Care leaders give their take on Queen’s Speech


Care leaders have responded to the Government’s announcements on social care in the Queen’s Speech yesterday.

The speech promised reform of social care without making specific proposals.

The Government had previously been forced to backtrack on plans to abolish a cap on social care costs after it was poorly received by voters during the general election campaign (see BREAKING NEWS: Tories row back on social care plans).

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Professor Martin Green OBE, CEO of Care England, told us: “Social care was a critical issue in the election campaign, but this has not been reflected in the Government’s legislative Programme.

“We have had enough Commission’s, Inquiries, and consultations, and what we need now, is some long term and clear policy from the Government on the vision for Social Care and how it will be funded.”

Mike Padgham, Chair of the Independent Care Group, added: “Sadly, the Queen’s Speech was notable for what was missing more than what was in it.  Any promise of immediate action on social care was gone and with it the hopes of millions of people who want to see the crisis in how we care for our older and vulnerable adults resolved now, not months or years down the road.

“Instead we have been left with yet another lengthy consultation process. I think the country is tired of yet more reports, consultations and commissions and wants to see action this day – the country deserves better.”

Caroline Abrahams, Age UK Charity Director, said the Government’s promised Green Paper should address the “yawning funding gap” for social care.

She added: “The proposals set out in the Conservative Party Manifesto were insufficiently thought through and involved a major shift of financial liability onto older people and their families, and there was a lack of clarity as to what they might receive in return which might make such policies fair and worthwhile from their point of view.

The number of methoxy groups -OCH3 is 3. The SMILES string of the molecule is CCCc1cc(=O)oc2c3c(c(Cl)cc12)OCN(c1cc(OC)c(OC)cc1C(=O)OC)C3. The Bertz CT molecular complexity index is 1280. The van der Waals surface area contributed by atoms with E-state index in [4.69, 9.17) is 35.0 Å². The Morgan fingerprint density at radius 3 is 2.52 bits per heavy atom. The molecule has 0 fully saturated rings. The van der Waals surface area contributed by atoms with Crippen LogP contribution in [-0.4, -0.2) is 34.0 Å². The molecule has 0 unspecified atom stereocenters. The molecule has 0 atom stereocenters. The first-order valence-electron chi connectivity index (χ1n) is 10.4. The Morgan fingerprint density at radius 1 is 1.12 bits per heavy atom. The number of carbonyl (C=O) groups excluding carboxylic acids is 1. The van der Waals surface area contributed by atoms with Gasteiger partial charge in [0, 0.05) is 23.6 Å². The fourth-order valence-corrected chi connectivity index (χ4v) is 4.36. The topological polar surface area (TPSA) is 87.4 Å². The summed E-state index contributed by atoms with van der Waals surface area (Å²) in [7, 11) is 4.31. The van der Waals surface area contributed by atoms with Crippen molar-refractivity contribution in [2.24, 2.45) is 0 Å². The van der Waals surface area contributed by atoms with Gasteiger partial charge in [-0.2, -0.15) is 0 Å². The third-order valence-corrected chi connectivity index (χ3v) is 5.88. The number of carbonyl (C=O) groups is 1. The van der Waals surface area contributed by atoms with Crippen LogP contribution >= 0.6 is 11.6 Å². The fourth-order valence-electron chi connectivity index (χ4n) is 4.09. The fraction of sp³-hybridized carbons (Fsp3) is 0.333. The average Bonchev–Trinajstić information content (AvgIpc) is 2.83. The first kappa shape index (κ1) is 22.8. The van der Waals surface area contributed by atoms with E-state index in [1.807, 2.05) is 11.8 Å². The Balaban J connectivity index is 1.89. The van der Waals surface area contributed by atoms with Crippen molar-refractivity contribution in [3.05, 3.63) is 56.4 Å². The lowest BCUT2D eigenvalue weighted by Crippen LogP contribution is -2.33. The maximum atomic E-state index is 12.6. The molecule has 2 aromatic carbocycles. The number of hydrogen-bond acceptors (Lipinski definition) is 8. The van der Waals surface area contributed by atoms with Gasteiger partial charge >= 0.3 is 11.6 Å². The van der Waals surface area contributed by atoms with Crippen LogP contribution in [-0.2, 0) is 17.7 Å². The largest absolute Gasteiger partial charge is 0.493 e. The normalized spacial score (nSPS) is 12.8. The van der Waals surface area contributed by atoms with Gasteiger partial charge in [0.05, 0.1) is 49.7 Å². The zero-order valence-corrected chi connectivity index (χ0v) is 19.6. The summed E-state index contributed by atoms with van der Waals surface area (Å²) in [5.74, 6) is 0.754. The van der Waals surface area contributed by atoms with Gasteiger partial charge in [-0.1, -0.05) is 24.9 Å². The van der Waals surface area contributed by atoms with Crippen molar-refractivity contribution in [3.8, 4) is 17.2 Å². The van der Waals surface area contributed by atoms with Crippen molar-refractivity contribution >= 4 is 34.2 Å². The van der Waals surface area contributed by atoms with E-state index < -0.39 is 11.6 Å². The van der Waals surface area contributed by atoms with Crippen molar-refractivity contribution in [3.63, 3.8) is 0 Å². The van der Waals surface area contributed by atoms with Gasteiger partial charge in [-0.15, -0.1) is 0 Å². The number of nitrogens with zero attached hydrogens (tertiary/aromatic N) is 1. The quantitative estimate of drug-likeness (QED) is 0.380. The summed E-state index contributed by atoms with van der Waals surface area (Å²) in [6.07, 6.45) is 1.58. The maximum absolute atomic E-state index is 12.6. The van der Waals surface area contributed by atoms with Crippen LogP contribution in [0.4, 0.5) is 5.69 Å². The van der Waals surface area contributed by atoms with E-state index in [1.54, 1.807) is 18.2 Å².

“There was also no recognition that many older people and their families are already paying a great deal for social care and not always receiving a good service in return. It is critical that this consultation process results in real reform to the social care system which is so desperately needed.”

Jeremy Hughes, Chief Executive at Alzheimer’s Society, said the ‘dementia tax’ debate and Hung Parliament had sent a “thundering message to the Prime Minister that empty promises and platitudes won’t suffice”.

He added: “The public simply won’t accept a drawn out consultation that leads to no resolution. We have waited long enough for action and workable solutions. The Prime Minister should recognise there is support across all political parties for action on dementia.”

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The author Lee Peart

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